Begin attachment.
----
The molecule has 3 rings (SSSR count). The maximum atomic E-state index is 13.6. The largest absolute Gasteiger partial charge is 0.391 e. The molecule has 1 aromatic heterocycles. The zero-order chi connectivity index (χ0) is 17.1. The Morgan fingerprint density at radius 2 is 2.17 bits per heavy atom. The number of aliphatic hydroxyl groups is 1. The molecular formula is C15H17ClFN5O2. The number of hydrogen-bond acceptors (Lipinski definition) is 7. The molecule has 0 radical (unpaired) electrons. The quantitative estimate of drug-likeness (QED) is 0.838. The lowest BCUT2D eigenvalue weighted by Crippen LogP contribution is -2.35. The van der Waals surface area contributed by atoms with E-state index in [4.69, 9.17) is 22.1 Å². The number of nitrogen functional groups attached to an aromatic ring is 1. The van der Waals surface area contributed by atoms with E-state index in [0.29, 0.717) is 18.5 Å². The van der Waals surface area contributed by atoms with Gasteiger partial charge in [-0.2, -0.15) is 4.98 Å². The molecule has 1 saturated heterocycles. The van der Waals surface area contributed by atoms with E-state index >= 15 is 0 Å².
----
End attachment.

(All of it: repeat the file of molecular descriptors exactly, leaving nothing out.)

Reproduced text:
The molecule has 3 rings (SSSR count). The maximum atomic E-state index is 13.6. The largest absolute Gasteiger partial charge is 0.391 e. The molecule has 1 aromatic heterocycles. The zero-order chi connectivity index (χ0) is 17.1. The Morgan fingerprint density at radius 2 is 2.17 bits per heavy atom. The number of aliphatic hydroxyl groups is 1. The molecular formula is C15H17ClFN5O2. The number of hydrogen-bond acceptors (Lipinski definition) is 7. The molecule has 0 radical (unpaired) electrons. The quantitative estimate of drug-likeness (QED) is 0.838. The lowest BCUT2D eigenvalue weighted by Crippen LogP contribution is -2.35. The van der Waals surface area contributed by atoms with E-state index in [4.69, 9.17) is 22.1 Å². The number of nitrogen functional groups attached to an aromatic ring is 1. The van der Waals surface area contributed by atoms with E-state index in [0.29, 0.717) is 18.5 Å². The van der Waals surface area contributed by atoms with Gasteiger partial charge in [-0.2, -0.15) is 4.98 Å². The molecule has 1 saturated heterocycles. The van der Waals surface area contributed by atoms with E-state index >= 15 is 0 Å².